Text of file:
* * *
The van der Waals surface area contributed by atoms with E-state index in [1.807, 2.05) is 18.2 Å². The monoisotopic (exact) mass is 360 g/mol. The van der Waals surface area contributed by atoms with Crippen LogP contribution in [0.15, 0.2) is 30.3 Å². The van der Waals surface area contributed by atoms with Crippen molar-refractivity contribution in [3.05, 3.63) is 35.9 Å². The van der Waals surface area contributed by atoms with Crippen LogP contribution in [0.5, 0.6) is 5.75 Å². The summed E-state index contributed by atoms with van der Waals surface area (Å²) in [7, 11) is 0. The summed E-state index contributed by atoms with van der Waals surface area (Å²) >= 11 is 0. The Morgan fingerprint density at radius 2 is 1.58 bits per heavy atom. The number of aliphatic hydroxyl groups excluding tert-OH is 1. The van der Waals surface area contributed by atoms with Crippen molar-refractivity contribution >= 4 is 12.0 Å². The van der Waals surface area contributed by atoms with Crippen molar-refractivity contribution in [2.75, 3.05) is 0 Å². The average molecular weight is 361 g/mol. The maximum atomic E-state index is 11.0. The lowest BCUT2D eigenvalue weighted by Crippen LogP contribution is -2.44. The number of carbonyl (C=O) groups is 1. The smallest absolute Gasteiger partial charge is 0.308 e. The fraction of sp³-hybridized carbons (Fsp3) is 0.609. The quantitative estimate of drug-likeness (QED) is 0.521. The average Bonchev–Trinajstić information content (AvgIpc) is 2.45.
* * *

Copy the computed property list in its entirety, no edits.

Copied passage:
The van der Waals surface area contributed by atoms with E-state index in [1.807, 2.05) is 18.2 Å². The monoisotopic (exact) mass is 360 g/mol. The van der Waals surface area contributed by atoms with Crippen LogP contribution in [0.15, 0.2) is 30.3 Å². The van der Waals surface area contributed by atoms with Crippen molar-refractivity contribution in [3.05, 3.63) is 35.9 Å². The van der Waals surface area contributed by atoms with Crippen LogP contribution in [0.5, 0.6) is 5.75 Å². The summed E-state index contributed by atoms with van der Waals surface area (Å²) in [7, 11) is 0. The summed E-state index contributed by atoms with van der Waals surface area (Å²) >= 11 is 0. The Morgan fingerprint density at radius 2 is 1.58 bits per heavy atom. The number of aliphatic hydroxyl groups excluding tert-OH is 1. The van der Waals surface area contributed by atoms with Crippen molar-refractivity contribution >= 4 is 12.0 Å². The van der Waals surface area contributed by atoms with Crippen molar-refractivity contribution in [2.75, 3.05) is 0 Å². The average molecular weight is 361 g/mol. The maximum atomic E-state index is 11.0. The lowest BCUT2D eigenvalue weighted by Crippen LogP contribution is -2.44. The number of carbonyl (C=O) groups is 1. The smallest absolute Gasteiger partial charge is 0.308 e. The fraction of sp³-hybridized carbons (Fsp3) is 0.609. The quantitative estimate of drug-likeness (QED) is 0.521. The average Bonchev–Trinajstić information content (AvgIpc) is 2.45.